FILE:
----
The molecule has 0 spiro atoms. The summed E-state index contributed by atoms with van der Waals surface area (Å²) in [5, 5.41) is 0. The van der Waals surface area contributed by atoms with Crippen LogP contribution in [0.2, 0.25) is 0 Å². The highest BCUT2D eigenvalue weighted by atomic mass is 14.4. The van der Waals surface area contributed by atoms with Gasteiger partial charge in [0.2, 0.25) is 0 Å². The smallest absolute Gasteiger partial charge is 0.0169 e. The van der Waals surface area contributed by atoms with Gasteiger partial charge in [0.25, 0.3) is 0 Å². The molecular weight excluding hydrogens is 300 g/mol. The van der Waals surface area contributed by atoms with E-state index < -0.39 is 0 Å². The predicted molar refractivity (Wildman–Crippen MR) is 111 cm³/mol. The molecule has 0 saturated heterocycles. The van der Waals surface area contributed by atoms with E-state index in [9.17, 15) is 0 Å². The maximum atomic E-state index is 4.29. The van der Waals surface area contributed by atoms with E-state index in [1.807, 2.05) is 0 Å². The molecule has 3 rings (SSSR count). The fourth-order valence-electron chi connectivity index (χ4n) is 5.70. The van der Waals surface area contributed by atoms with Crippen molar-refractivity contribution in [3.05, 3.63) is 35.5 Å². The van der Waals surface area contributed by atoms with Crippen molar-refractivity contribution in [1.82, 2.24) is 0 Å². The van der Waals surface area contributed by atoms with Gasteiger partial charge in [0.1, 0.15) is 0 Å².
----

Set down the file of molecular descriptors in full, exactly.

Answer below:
The molecule has 0 spiro atoms. The summed E-state index contributed by atoms with van der Waals surface area (Å²) in [5, 5.41) is 0. The van der Waals surface area contributed by atoms with Crippen LogP contribution in [0.2, 0.25) is 0 Å². The highest BCUT2D eigenvalue weighted by atomic mass is 14.4. The van der Waals surface area contributed by atoms with Gasteiger partial charge in [0.2, 0.25) is 0 Å². The smallest absolute Gasteiger partial charge is 0.0169 e. The van der Waals surface area contributed by atoms with Gasteiger partial charge in [0.25, 0.3) is 0 Å². The molecular weight excluding hydrogens is 300 g/mol. The van der Waals surface area contributed by atoms with E-state index < -0.39 is 0 Å². The predicted molar refractivity (Wildman–Crippen MR) is 111 cm³/mol. The molecule has 0 saturated heterocycles. The van der Waals surface area contributed by atoms with E-state index in [9.17, 15) is 0 Å². The maximum atomic E-state index is 4.29. The van der Waals surface area contributed by atoms with E-state index in [1.807, 2.05) is 0 Å². The molecule has 3 rings (SSSR count). The fourth-order valence-electron chi connectivity index (χ4n) is 5.70. The van der Waals surface area contributed by atoms with Crippen molar-refractivity contribution in [3.05, 3.63) is 35.5 Å². The van der Waals surface area contributed by atoms with Crippen molar-refractivity contribution in [1.82, 2.24) is 0 Å². The van der Waals surface area contributed by atoms with Gasteiger partial charge in [0.1, 0.15) is 0 Å².